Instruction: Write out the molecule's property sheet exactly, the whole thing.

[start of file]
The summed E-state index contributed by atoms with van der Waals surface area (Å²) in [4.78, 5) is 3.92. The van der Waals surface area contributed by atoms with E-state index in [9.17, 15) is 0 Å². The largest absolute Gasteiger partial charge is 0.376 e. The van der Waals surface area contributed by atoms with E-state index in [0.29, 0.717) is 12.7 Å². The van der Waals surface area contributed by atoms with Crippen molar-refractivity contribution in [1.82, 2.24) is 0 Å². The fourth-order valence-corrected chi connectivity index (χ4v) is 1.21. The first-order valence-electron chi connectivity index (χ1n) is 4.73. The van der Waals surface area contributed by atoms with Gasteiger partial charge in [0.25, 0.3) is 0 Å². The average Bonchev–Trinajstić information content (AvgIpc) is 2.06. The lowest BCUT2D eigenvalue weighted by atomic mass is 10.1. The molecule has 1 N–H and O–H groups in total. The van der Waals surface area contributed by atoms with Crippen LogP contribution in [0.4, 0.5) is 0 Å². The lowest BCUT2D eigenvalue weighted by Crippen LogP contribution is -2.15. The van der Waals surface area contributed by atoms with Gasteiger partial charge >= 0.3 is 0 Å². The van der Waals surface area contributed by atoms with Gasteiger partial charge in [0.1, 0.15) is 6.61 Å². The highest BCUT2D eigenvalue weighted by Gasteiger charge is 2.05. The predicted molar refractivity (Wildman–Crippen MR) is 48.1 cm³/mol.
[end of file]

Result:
The summed E-state index contributed by atoms with van der Waals surface area (Å²) in [4.78, 5) is 3.92. The van der Waals surface area contributed by atoms with E-state index in [9.17, 15) is 0 Å². The largest absolute Gasteiger partial charge is 0.376 e. The van der Waals surface area contributed by atoms with E-state index in [0.29, 0.717) is 12.7 Å². The van der Waals surface area contributed by atoms with Crippen molar-refractivity contribution in [1.82, 2.24) is 0 Å². The fourth-order valence-corrected chi connectivity index (χ4v) is 1.21. The first-order valence-electron chi connectivity index (χ1n) is 4.73. The van der Waals surface area contributed by atoms with Gasteiger partial charge in [0.25, 0.3) is 0 Å². The average Bonchev–Trinajstić information content (AvgIpc) is 2.06. The lowest BCUT2D eigenvalue weighted by atomic mass is 10.1. The molecule has 1 N–H and O–H groups in total. The van der Waals surface area contributed by atoms with Crippen LogP contribution in [0.4, 0.5) is 0 Å². The lowest BCUT2D eigenvalue weighted by Crippen LogP contribution is -2.15. The van der Waals surface area contributed by atoms with Gasteiger partial charge >= 0.3 is 0 Å². The van der Waals surface area contributed by atoms with Gasteiger partial charge in [0.1, 0.15) is 6.61 Å². The highest BCUT2D eigenvalue weighted by Gasteiger charge is 2.05. The predicted molar refractivity (Wildman–Crippen MR) is 48.1 cm³/mol.